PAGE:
If you want a child to learn how to love traveling in order to reap its many rewards, it’s important to first get them to like it. This means not imposing your travel style and interests on a child, who will likely have their own ideas about what makes a trip enjoyable.
Your kid may not be able to verbally articulate their lack of interest in a long day at the museum or hours of people-watching at a cafe, but they willexpress it in moods, tantrums and restlessness. Rather than automatically dismissing this as bad behavior, consider it a cue to ask about their travel desires.
In respecting their interests, also don’t forget to share yours. Early on, I started pointing out to my child every time we saw art, a passion of mine, in our travels — a sculpture, a mural, a photograph, a painting. To my delight, he began to recognize them on his own.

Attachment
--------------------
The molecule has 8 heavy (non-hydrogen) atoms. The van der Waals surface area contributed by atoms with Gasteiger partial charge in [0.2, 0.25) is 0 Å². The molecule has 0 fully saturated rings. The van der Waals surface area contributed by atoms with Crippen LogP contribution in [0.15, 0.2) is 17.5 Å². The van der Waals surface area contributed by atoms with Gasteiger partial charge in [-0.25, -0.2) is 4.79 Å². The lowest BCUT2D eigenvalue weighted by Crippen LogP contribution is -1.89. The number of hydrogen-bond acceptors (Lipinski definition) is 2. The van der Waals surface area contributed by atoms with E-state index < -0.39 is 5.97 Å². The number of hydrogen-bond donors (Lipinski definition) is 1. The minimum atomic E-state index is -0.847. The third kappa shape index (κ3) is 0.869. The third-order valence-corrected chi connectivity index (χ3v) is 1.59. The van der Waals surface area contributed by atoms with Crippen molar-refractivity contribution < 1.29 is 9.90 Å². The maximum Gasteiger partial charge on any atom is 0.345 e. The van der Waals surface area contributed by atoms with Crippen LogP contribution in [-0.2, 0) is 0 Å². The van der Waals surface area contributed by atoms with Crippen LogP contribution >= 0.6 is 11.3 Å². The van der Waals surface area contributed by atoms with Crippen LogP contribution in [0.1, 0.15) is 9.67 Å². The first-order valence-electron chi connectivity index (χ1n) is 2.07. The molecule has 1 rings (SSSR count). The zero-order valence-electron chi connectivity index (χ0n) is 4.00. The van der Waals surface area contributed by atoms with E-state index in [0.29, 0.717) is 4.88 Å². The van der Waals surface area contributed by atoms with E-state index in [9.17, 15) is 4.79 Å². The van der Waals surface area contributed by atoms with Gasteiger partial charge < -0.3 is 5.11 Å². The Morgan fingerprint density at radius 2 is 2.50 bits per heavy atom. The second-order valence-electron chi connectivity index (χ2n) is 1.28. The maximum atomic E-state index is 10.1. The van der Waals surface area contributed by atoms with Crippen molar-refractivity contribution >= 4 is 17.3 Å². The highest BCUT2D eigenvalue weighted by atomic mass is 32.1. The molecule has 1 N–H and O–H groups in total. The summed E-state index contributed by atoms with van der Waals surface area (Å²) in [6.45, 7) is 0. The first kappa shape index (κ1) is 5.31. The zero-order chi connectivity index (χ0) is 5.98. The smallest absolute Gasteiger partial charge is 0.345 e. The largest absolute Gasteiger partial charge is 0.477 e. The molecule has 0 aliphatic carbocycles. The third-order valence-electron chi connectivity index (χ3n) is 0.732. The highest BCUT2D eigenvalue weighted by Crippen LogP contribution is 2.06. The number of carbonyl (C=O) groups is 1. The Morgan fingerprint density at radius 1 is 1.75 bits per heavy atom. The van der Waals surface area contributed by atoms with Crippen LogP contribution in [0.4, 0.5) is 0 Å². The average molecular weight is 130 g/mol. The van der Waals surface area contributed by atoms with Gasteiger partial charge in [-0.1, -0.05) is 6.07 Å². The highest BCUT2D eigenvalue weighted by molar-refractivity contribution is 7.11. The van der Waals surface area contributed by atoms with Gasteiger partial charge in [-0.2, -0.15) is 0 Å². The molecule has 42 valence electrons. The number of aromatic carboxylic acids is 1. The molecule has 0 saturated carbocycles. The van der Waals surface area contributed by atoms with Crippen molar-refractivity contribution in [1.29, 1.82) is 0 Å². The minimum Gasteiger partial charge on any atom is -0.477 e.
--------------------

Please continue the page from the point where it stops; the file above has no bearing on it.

Cultivating mutual respect — honoring your kid’s interests, while teaching them to understand yours — can deliver all sorts of important life lessons, including an appreciation not only for differences, but for teamwork and the independence of ideas.